The Big Three



Stieglitz, Steichen, Strand
Masterworks from the Metropolitan Museum of Art
Malcolm Daniel
Metropolitan Museum of Art
Yale University Press (2010)

This is the companion publication to the current exhibit at the Metropolitan Museum of Art. (Stieglitz, Steichen, Strand runs through April 10, 2011). The book contains all of the plates from the exhibit and a well written essay by Malcolm Daniel, curator in charge of photographs for the museum.
While this book is beautifully printed with high quality image reproductions, it confirms for me the most resonating aspect of the exhibit, and that is the pictorial nature of Steichen's work. The work of Stieglitz and Strand can for the most part be fully appreciated in a high quality book. It is always best to see an actual print on the wall, but I don't believe the difference in visual appreciation is anywhere near as great for Stieglitz and Strand as it is for Steichen. I had never seen actual prints of Steichen's work before I went to this exhibit, and they blew me away. It was as if I was seeing his work for the very first time, and yet I had seen it in books many times.

The images involving Rodin are remarkable. Steichen visited Rodin's studio every weekend for a year before he asked to take portraits of the artist. The images Steichen made of Rodin's Balzac sculpture in the moonlight, using exposure times ranging from fifteen minutes to one hour are superb beyond words, and the image Rodin, Le Penseur is as close to a renaissance painting as a photograph can get.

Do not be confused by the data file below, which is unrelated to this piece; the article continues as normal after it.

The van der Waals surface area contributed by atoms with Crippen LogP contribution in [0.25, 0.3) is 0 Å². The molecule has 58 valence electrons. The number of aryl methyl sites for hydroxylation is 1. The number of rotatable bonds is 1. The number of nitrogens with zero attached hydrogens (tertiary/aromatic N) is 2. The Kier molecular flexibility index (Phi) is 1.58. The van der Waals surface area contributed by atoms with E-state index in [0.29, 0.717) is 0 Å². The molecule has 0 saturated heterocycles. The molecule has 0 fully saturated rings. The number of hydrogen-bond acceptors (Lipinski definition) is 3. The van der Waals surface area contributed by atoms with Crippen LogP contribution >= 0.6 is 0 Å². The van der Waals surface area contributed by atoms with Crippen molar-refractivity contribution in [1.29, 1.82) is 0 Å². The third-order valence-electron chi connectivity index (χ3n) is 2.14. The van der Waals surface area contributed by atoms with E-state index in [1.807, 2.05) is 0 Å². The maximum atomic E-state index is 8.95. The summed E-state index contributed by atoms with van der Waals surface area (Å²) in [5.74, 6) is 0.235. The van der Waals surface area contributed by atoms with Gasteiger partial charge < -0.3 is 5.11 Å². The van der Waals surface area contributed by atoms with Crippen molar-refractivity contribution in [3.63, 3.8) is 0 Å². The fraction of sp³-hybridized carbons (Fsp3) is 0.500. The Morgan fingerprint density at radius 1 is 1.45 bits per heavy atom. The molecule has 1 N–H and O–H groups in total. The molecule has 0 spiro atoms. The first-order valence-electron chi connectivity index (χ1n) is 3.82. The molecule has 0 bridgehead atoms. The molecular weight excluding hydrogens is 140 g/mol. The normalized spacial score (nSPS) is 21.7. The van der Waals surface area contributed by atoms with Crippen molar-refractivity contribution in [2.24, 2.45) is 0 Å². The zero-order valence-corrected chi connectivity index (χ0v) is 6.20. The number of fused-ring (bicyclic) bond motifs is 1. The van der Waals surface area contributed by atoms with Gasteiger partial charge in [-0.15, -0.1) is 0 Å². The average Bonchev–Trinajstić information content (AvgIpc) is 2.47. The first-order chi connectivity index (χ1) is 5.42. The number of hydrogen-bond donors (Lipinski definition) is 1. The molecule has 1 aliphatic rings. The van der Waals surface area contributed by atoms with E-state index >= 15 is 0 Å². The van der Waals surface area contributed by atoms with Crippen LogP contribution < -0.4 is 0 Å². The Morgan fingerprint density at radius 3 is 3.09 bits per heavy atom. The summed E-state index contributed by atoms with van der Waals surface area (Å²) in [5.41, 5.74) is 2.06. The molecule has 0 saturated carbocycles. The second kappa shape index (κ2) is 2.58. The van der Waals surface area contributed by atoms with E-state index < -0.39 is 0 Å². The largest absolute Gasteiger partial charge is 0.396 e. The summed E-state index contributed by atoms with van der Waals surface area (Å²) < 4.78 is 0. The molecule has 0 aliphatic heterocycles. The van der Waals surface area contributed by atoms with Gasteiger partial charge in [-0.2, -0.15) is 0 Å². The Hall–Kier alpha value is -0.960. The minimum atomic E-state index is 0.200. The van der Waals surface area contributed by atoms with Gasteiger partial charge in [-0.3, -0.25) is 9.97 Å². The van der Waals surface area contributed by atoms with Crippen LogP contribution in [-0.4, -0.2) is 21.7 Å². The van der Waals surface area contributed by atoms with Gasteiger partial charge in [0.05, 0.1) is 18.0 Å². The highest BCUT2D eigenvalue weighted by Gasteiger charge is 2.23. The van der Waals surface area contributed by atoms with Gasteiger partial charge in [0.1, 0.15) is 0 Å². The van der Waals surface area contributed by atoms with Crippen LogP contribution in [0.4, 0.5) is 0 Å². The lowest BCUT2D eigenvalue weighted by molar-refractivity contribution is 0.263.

Edward Steichen. Rodin,Le Penseur.(1902)


There are three versions of The Flatiron Building in the exhibit, hung side by side in a commanding display. They are each slightly different in color toning, and were printed in 1904, 1905, and 1909. Again, I have seen this image in books dozens of times, but realize now that I have never truly seen it.

Edward Steichen.The Flatiron Building, (1905)

The works in this exhibit are all from the Met’s own collection, which began with a gift of photographs from Stieglitz in 1928. Stieglitz considered the acceptance of his gift by the museum’s board of trustees to be nothing short of miraculous in opening “its sacred halls to Photography”, and this exhibit provides a look at the building blocks of photography’s now accepted place among traditional fine art institutions. Masterpieces from each photographer are shown in separate galleries, with works spanning from Stieglitz’s 1893 Winter, Fifth Avenue to a portrait of Stieglitz taken by Strand in 1939. The exhibit clearly separates the distinct style and professional careers of each photographer, and at the same time tells the interwoven story that connects them.
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